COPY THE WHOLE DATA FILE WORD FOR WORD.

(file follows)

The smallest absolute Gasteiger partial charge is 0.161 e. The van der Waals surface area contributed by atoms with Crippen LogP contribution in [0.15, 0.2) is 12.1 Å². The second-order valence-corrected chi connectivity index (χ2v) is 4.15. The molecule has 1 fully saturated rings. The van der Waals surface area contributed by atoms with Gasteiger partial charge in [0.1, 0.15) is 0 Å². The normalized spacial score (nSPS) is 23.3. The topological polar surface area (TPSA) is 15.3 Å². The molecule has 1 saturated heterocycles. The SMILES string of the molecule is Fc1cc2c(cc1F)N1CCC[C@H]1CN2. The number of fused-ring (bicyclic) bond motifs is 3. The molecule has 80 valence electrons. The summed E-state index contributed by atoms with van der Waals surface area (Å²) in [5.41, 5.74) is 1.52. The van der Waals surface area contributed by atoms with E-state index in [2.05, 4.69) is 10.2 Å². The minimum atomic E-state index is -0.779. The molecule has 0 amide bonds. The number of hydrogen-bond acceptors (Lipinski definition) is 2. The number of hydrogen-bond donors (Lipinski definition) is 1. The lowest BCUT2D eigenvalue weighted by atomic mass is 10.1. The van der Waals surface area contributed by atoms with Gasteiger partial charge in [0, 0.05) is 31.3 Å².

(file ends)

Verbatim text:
The smallest absolute Gasteiger partial charge is 0.161 e. The van der Waals surface area contributed by atoms with Crippen LogP contribution in [0.15, 0.2) is 12.1 Å². The second-order valence-corrected chi connectivity index (χ2v) is 4.15. The molecule has 1 fully saturated rings. The van der Waals surface area contributed by atoms with Gasteiger partial charge in [0.1, 0.15) is 0 Å². The normalized spacial score (nSPS) is 23.3. The topological polar surface area (TPSA) is 15.3 Å². The molecule has 1 saturated heterocycles. The SMILES string of the molecule is Fc1cc2c(cc1F)N1CCC[C@H]1CN2. The number of fused-ring (bicyclic) bond motifs is 3. The molecule has 80 valence electrons. The summed E-state index contributed by atoms with van der Waals surface area (Å²) in [5.41, 5.74) is 1.52. The van der Waals surface area contributed by atoms with E-state index in [2.05, 4.69) is 10.2 Å². The minimum atomic E-state index is -0.779. The molecule has 0 amide bonds. The number of hydrogen-bond acceptors (Lipinski definition) is 2. The number of hydrogen-bond donors (Lipinski definition) is 1. The lowest BCUT2D eigenvalue weighted by atomic mass is 10.1. The van der Waals surface area contributed by atoms with Gasteiger partial charge in [0, 0.05) is 31.3 Å².